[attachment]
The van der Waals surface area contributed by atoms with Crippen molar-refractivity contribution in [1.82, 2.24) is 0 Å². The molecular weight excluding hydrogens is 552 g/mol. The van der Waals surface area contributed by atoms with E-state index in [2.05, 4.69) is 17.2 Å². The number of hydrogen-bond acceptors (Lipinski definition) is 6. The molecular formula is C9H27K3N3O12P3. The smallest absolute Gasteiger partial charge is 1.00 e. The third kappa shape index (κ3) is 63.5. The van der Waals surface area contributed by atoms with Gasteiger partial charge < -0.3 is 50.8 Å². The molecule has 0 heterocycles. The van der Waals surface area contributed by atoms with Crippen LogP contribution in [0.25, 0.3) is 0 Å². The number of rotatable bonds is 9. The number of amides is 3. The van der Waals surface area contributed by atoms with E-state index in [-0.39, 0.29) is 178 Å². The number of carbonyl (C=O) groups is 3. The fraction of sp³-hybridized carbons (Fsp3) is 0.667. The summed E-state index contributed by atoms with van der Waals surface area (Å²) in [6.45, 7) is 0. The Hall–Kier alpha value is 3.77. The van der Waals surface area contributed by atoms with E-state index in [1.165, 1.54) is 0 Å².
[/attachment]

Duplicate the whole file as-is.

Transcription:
The van der Waals surface area contributed by atoms with Crippen molar-refractivity contribution in [1.82, 2.24) is 0 Å². The molecular weight excluding hydrogens is 552 g/mol. The van der Waals surface area contributed by atoms with E-state index in [2.05, 4.69) is 17.2 Å². The number of hydrogen-bond acceptors (Lipinski definition) is 6. The molecular formula is C9H27K3N3O12P3. The smallest absolute Gasteiger partial charge is 1.00 e. The third kappa shape index (κ3) is 63.5. The van der Waals surface area contributed by atoms with Gasteiger partial charge < -0.3 is 50.8 Å². The molecule has 0 heterocycles. The van der Waals surface area contributed by atoms with Crippen LogP contribution in [0.25, 0.3) is 0 Å². The number of rotatable bonds is 9. The number of amides is 3. The van der Waals surface area contributed by atoms with E-state index in [-0.39, 0.29) is 178 Å². The number of carbonyl (C=O) groups is 3. The fraction of sp³-hybridized carbons (Fsp3) is 0.667. The summed E-state index contributed by atoms with van der Waals surface area (Å²) in [6.45, 7) is 0. The Hall–Kier alpha value is 3.77. The van der Waals surface area contributed by atoms with E-state index in [1.165, 1.54) is 0 Å².